This is the big thing?
This is the second coming of zombie horror? I don’t think so.
I just finished watching the final episode of AMC’s widely acclaimed TV series, The Walking Dead, and I have to say I was…underwhelmed. It’s not that the show was exactly bad. It was even brilliant in places. But by the time I got to the end there was just so much wrong.
[Spoiler Warning Thingy]
The main bone I have to pick is with the final episode, TS-19 in which the group of survivors retreat to the CDC and meet the last scientist left alive there.
Why is he the last guy left?
Because in the face of the zombie apocalypse everyone else, either ran away or committed suicide.
Really? You really expect me to believe that people are that pathetically weak? I mean sure, there are bound to be some people who can’t take the pressure, but we’re talking about a group of people who have been entrusted with the task of finding a cure for a world that is slipping into madness, and all but one of them just say, “Meh, screw it. I’m going home. Life’s not worth living”?
No, no, no, no, no.
Suspension of belief only goes so far, and I refuse to believe that people as a whole are that pathetic. Do the writers of the show realize what humankind has been through? We’ve survived plagues, and famines and wars, all kinds of atrocities from within and without, and we’re still kicking.
We are not weak. We are not quitters. We are not sitting around waiting for some hardship to give us an excuse to give up.
Again, I’m sure that certain individuals might crack under the strain, but a whole enclave of intelligent people who have been charged with a mission not only to save themselves, but to save the world, their countries, their families? All of them gave up?
No. That is not how people work. In fact I found the whole notion so outlandish, I was seriously expecting a subplot where it turned out that the one remaining scientist had actually killed them all.
And then, then at the culmination of the episode, the single remaining scientist reveals to the survivors that they’re locked in with him, and that the entire building will undergo an explosive decontamination cycle that will destroy them all in a matter of seconds (This is a really, really stupid and inefficient way to prevent some kind of contamination, but we’ll just chalk that up to movie logic). He reasons it would be better for them to die this way, than to face the certainty of being devoured by the zombie hoards.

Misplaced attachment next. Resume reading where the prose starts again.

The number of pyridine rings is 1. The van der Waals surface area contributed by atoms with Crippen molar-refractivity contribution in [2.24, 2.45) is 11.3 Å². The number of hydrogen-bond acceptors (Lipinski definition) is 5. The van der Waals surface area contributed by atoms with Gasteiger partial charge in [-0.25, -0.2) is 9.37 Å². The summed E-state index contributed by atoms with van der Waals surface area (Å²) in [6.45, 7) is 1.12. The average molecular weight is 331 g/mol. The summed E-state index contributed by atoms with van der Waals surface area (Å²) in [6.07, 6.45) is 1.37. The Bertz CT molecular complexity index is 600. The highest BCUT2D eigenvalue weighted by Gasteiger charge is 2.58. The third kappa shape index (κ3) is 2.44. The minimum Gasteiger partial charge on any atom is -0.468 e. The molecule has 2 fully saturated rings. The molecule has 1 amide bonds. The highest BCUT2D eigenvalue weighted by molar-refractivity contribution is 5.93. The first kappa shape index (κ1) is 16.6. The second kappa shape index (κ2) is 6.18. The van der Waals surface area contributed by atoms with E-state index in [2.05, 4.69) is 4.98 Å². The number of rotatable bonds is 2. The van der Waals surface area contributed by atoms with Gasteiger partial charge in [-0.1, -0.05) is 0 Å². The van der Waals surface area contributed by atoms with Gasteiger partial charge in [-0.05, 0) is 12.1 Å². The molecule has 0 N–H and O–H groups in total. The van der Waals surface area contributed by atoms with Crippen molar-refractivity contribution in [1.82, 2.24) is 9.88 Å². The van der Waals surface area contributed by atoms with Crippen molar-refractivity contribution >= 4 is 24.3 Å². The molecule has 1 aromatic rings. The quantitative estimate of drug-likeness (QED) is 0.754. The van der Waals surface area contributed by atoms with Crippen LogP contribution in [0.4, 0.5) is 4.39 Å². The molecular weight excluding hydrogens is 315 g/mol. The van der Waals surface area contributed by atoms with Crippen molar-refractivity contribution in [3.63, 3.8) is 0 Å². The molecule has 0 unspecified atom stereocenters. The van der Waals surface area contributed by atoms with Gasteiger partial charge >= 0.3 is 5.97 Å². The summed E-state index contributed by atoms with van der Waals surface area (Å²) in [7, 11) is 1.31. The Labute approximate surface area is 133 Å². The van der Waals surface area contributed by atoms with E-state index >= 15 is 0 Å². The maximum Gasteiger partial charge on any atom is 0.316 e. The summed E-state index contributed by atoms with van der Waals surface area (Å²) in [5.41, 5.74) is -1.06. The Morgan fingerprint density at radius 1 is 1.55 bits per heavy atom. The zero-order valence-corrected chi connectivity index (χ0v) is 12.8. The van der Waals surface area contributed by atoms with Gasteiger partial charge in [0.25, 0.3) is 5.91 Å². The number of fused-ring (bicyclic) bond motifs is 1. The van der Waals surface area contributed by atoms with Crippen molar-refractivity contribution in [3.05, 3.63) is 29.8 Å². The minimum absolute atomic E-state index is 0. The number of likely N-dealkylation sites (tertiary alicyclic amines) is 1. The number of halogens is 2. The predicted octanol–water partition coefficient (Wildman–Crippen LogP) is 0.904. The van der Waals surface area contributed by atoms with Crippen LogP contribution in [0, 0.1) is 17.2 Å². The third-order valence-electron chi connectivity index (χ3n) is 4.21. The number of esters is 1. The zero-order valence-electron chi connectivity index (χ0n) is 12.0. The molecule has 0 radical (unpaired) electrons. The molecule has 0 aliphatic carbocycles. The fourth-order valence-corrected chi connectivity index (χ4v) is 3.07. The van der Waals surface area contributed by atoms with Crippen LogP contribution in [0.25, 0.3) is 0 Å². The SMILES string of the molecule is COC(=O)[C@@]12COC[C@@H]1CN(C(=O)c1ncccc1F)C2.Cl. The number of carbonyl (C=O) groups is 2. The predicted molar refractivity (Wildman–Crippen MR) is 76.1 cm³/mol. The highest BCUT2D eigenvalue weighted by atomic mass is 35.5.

It makes sense for all of about five seconds. And then you remember that three episodes previous we met the Vatos, a group of young men stationed in the center of the zombie outbreak who are running a nursing home. And that’s not counting any number of other minor characters who are ostensibly still out in world the surviving perfectly well, thank you very much.
Civilization may be gone, but the entire human race? There’s plenty of them still out there and kicking. Plenty of people who didn’t give up.
I know, I know. It’s just a show. It doesn’t really matter. And I probably shouldn’t even be wasting your time with this But hey, it’s Saturday, which means I get to talk about whatever, and this has just really been bugging me.
Plot holes I can handle. Out of character moments I can deal with. But when you give an out of character moment to the entire human race, that’s when you’ve crossed the line.
%99 of our existence as a species has been marked by endless poverty, hardships and death. From the modern perspective most of the history of mankind was the apocalypse. No electricity, no running water, uncertain food supply. For millenia people survived day to day in conditions that most of us would find utterly horrific. And yet somehow they did survive.
And if, God forbid, humankind should ever have to return to fighting and clawing for our very existence for whatever reason we will survive still.
So there. I got it out of my system. On Monday, we will recommence with our regularly scheduled rant-free broadcast.
Same zombie time. Same zombie station.